Cisco Posts Profit, Cautiously Eyes Rebound

By Colin C. Haley

August 05, 2003

The network equipment giant saw profits rise and revenue slip slightly, as industry-watchers look for signs of a broader recovery.

Cisco Systems said its net income rose but revenue fell slightly during the fourth quarter as it continued to operate in a challenging network equipment market.

CEO John Chambers said he's cautiously optimistic that the long-depressed industry is headed toward recovery, though he declined to predict when. Cisco customers are beginning to consider equipment upgrades, Chambers said.

In addition, small and medium businesses (SMB), a sector Cisco covets, also seems promising, Chambers said. He believes SMBs will emerge first from the the economic downturn, followed by enterprises and service providers.

For the three-month period, the San Jose, Calif., company posted earnings of 14 cents per share on revenue of $4.7 billion, compared to 10 cents per share on $4.8 billion for the same period last year. The results met Wall Street's expectations.

"We are pleased to report another solid quarter in a challenging market," said John Chambers, Cisco's president and CEO, Cisco.

High points included growth in the sale of high-end routers (although this could be because of seasonal differences) and an increase in U.S. sales to 47 percent of overall revenue, up 2 percent as well as an uptick in orders from the federal government.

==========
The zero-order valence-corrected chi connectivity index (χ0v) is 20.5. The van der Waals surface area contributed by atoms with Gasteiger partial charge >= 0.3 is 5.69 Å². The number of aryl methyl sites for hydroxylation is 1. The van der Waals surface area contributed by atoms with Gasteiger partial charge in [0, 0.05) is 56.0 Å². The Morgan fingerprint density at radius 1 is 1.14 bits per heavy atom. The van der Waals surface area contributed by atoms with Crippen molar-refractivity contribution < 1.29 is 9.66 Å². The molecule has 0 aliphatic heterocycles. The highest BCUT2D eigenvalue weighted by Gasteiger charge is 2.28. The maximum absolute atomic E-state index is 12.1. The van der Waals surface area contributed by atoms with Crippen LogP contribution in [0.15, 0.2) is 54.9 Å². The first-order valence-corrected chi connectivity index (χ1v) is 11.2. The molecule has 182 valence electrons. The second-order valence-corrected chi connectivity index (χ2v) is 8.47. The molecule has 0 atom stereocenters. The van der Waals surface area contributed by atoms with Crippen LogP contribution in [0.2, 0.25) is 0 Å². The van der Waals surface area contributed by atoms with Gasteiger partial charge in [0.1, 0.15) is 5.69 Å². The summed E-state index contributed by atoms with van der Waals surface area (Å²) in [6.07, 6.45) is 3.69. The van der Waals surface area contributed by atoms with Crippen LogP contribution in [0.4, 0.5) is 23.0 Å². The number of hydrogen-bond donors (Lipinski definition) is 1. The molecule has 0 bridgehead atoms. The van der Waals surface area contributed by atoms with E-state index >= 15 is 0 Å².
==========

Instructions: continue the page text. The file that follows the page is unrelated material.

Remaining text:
The revenue figure was disappointing however as service providers continued to be conservative in capital expenses and some overseas markets lost ground. Mid and lower level routers also contributed less than in the past.

There was a time when Cisco's earnings reports were utterly suspenseless. Quarter after quarter the San Jose, calif., the company beat Wall Street estimates by a penny per share -- predictable, plodding, profitable.

Then came the Nasdaq collapse and economic paralysis. Large companies that comprised Cisco's customer list felt pressure to conserve cash and delayed or canceled orders. At the same time, the new business spigot was abruptly shut off as venture-backed startups failed en masse.

Cisco, once considered a "safe" IT play, wasn't immune. Just a year from flirting with $80 per share, the stock plummeted below $20 in early 2001, a level that it's still struggling to hold. The stock was trading at around $19 per share this morning.

So now, with some industry watchers saying the worst is over for the telecom market, all eyes were on Cisco.

Many on Wall Street have been optimistic. Analysts at SG Cowen didn't wait for the results, upgrading Cisco yesterday from "outperform" to "strong buy" and boosting fiscal 2004 earnings estimates from 64 cents to 67 cents per share and revenue from $20.1 billion to $20.5 billion.

Perhaps most important, there is enthusiasm about Cisco's new business lines, which should give it at least a chance to grow again.

Specifically, home networking equipment maker Linksys, which Cisco bought earlier this year for $480 million in stock. Irvine, Calif.-based Linksys targets consumers and small office/home office (SOHO) users.

Home networks rely on wireless technologies, such as 802.11a, b or g, to allow consumers to share files, printers, digital music, photos and gaming, over a wired or wireless local area network. Demand for the systems is increasing as laptops and other devices come preconfigured for Wi-Fi.

Linksys was not in the Cisco fold for the entire quarter, but Chambers said the integration has gone "extremely well."

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